Greetings from Inside ETFs, where over 2,000 financial advisors, asset management professionals, specialist firms, fintech vendors and media people gather each winter to celebrate the industry’s success, lament its challenges and look toward the next big thing.
It’s hard to imagine, however, the next big thing being a new ETF. A recent study said that if a newly launched ETF doesn’t hit $1 billion in assets under management within its first year of trading, it’s statistically very unlikely to ever get there. And if an ETF doesn’t get to $1 billion, it’s not going to get allocated to by the financial advisors that are so important to its success. This sets up a conundrum for issuers – a sort of chicken-or-the-egg scenario wherein launches are fraught with the risk that you’ve built it, but they don’t come.
Thematic ETFs that capture an exposure to a given subsector or industry group still have a shot. Smart Beta products are now dead on arrival, they’re as common as fish in the sea. Index-based ETFs are already a saturated category and most of them are operating for mere single-digit basis points – limiting the profit potential regardless of how large they scale up to. It’s a business where the top three or four issuers (BlackRock’s iShares, Vanguard, State Street’s SPDRs and Invesco’s PowerShares) have almost complete market share, while everyone else tries to think of new ideas that aren’t easily copied so they can compete on the much smaller second tier.
When I first came down to this event in 2015, the industry was still up and coming. The next big thing. There were still financial advisors who hadn’t yet incorporated ETFs into their portfolio models and they were still going to events with the express purpose of learning. Back in 2015, Carl Icahn was making the media rounds with his “Danger Ahead” shtick, pointing toward ETFs as a likely culprit for the next market crash, due to liquidity mismatches or crowding or junk bond issuance or whatever else people were telling him. Since then, financial conditions haven’t changed much and markets have experienced only two or three notable corrections, all of which resolved with v-shaped recoveries on the way to higher highs. The Dow Jones has added another 12,000 points since the “Danger Ahead” period and the ETF space has flourished, without so much as a hiccup along the way.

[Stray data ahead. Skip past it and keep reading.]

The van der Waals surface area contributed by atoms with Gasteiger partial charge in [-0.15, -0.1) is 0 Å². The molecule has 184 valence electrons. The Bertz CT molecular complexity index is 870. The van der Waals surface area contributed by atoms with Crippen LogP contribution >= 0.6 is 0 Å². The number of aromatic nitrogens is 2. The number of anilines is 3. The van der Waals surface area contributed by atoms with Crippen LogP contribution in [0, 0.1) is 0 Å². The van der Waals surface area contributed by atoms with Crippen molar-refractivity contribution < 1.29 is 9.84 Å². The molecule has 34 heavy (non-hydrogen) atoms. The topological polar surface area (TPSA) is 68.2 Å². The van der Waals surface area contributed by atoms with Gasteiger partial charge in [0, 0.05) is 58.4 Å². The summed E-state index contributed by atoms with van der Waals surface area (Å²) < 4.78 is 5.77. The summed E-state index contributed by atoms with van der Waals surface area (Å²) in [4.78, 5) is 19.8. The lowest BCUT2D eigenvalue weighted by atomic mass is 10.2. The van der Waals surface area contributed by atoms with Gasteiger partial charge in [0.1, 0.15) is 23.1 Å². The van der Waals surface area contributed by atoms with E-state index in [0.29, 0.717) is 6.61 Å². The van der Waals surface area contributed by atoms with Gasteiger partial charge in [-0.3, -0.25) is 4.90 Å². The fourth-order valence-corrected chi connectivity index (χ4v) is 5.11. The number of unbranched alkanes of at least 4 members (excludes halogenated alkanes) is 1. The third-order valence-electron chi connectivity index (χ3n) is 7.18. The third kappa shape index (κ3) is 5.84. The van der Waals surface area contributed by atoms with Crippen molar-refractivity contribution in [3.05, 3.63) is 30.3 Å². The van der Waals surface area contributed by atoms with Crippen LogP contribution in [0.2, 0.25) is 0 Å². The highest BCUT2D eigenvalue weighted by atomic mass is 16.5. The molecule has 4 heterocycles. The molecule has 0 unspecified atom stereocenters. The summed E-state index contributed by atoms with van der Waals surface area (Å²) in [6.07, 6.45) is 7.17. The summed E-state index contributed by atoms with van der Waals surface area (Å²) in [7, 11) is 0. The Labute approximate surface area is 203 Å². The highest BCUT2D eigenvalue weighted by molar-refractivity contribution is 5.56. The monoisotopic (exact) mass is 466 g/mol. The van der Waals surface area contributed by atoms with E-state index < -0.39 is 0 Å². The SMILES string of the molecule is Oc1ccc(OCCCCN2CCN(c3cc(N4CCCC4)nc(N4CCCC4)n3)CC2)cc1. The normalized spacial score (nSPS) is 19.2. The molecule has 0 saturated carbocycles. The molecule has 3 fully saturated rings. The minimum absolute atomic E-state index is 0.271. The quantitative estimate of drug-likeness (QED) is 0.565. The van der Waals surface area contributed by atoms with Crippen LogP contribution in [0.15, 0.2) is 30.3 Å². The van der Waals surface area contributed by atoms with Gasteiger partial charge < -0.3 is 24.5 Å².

A lot has changed in just a half-decade. There is very little to be said on the education front these days. Advisors have made ETFs the core of how they build portfolios. Virtually every net new dollar coming into the wealth management complex is being allocated toward ETFs rather than traditional mutual funds, “liquid alts” being one of the lone exceptions.
And so the ETF business finds itself as no longer an up and comer. It is the thing now. The incumbent. As of the end of 2019, total ETF assets have grown to $4.3 trillion – up from just $770 billion ten years ago. 20% of that is in bond or fixed income ETFs. According to Bank of America, ETF assets have grown by about 25% a year and are on pace to hit $5.3 trillion by the end of 2020. But the showstopper from BofA is that they expect this trend to accelerate, with the industry finishing the next decade with around $50 trillion under management!
But I can’t help thinking that maybe it won’t go that way after all. If ETFs were the still the next big thing five years ago, is it likely that they can stay that way? Won’t there be a next next thing at some point that comes along and does to the ETF what ETFs had done to mutual funds? Direct indexing sure looks like a candidate for this. And how does a $4.3 trillion industry handle its incumbency? Do the large players continue to consolidate their hold on the business and vacuum up the rest of what’s left? Will there still be room for independent issuers given the difficulties I’ve outlined?
These are the questions I’ll be asking of people as I hobnob around the Diplomat Hotel this week. We’ll see if anyone has thoughtful answers to them.